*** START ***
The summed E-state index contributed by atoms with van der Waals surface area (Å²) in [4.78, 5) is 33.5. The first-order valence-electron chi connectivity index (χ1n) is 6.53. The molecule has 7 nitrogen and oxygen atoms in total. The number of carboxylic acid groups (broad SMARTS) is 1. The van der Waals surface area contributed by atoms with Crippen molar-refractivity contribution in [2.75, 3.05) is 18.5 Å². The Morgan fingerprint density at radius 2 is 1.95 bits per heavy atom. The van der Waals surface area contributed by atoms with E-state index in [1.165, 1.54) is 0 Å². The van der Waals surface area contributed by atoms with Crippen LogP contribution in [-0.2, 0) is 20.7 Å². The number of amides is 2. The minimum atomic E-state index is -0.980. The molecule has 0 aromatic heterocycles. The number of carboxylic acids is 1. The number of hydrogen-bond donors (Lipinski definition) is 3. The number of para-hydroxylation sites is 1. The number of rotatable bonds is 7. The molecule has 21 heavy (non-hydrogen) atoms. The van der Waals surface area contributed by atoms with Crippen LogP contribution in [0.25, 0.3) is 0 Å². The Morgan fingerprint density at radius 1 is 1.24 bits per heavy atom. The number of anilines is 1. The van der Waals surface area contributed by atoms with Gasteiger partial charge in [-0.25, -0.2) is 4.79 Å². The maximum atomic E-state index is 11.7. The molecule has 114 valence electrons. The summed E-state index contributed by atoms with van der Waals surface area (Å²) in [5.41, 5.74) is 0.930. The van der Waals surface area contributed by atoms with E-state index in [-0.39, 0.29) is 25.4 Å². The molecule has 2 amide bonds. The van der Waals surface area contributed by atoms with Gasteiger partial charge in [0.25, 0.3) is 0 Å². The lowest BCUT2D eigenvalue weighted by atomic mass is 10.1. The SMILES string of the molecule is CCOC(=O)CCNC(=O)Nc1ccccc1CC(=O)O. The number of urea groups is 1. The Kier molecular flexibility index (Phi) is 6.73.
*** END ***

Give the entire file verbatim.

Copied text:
The summed E-state index contributed by atoms with van der Waals surface area (Å²) in [4.78, 5) is 33.5. The first-order valence-electron chi connectivity index (χ1n) is 6.53. The molecule has 7 nitrogen and oxygen atoms in total. The number of carboxylic acid groups (broad SMARTS) is 1. The van der Waals surface area contributed by atoms with Crippen molar-refractivity contribution in [2.75, 3.05) is 18.5 Å². The Morgan fingerprint density at radius 2 is 1.95 bits per heavy atom. The van der Waals surface area contributed by atoms with E-state index in [1.165, 1.54) is 0 Å². The van der Waals surface area contributed by atoms with Crippen LogP contribution in [-0.2, 0) is 20.7 Å². The number of amides is 2. The minimum atomic E-state index is -0.980. The molecule has 0 aromatic heterocycles. The number of carboxylic acids is 1. The number of hydrogen-bond donors (Lipinski definition) is 3. The number of para-hydroxylation sites is 1. The number of rotatable bonds is 7. The molecule has 21 heavy (non-hydrogen) atoms. The van der Waals surface area contributed by atoms with Crippen LogP contribution in [0.25, 0.3) is 0 Å². The Morgan fingerprint density at radius 1 is 1.24 bits per heavy atom. The number of anilines is 1. The van der Waals surface area contributed by atoms with Gasteiger partial charge in [-0.25, -0.2) is 4.79 Å². The maximum atomic E-state index is 11.7. The molecule has 114 valence electrons. The summed E-state index contributed by atoms with van der Waals surface area (Å²) in [5.41, 5.74) is 0.930. The van der Waals surface area contributed by atoms with E-state index in [-0.39, 0.29) is 25.4 Å². The molecule has 2 amide bonds. The van der Waals surface area contributed by atoms with Gasteiger partial charge in [0.25, 0.3) is 0 Å². The lowest BCUT2D eigenvalue weighted by atomic mass is 10.1. The SMILES string of the molecule is CCOC(=O)CCNC(=O)Nc1ccccc1CC(=O)O. The number of urea groups is 1. The Kier molecular flexibility index (Phi) is 6.73.